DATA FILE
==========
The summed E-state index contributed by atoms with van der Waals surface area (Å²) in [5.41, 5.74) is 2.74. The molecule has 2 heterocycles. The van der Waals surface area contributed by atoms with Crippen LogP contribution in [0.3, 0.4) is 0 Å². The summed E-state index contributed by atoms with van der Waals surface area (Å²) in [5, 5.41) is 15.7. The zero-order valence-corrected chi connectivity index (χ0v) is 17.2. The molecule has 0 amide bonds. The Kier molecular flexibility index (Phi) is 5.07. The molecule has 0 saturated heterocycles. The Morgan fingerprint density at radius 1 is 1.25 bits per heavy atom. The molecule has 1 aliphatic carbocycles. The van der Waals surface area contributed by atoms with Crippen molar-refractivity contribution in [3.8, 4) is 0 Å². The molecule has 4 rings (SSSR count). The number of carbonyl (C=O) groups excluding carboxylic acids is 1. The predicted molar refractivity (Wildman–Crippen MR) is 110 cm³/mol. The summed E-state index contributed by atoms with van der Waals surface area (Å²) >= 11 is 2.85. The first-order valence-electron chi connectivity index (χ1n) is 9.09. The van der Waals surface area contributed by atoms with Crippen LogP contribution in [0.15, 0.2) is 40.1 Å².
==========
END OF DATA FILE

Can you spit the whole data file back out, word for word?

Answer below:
The summed E-state index contributed by atoms with van der Waals surface area (Å²) in [5.41, 5.74) is 2.74. The molecule has 2 heterocycles. The van der Waals surface area contributed by atoms with Crippen LogP contribution in [0.3, 0.4) is 0 Å². The summed E-state index contributed by atoms with van der Waals surface area (Å²) in [5, 5.41) is 15.7. The zero-order valence-corrected chi connectivity index (χ0v) is 17.2. The molecule has 0 amide bonds. The Kier molecular flexibility index (Phi) is 5.07. The molecule has 0 saturated heterocycles. The Morgan fingerprint density at radius 1 is 1.25 bits per heavy atom. The molecule has 1 aliphatic carbocycles. The van der Waals surface area contributed by atoms with Crippen molar-refractivity contribution in [3.8, 4) is 0 Å². The molecule has 4 rings (SSSR count). The number of carbonyl (C=O) groups excluding carboxylic acids is 1. The predicted molar refractivity (Wildman–Crippen MR) is 110 cm³/mol. The summed E-state index contributed by atoms with van der Waals surface area (Å²) >= 11 is 2.85. The first-order valence-electron chi connectivity index (χ1n) is 9.09. The van der Waals surface area contributed by atoms with Crippen LogP contribution in [0.15, 0.2) is 40.1 Å².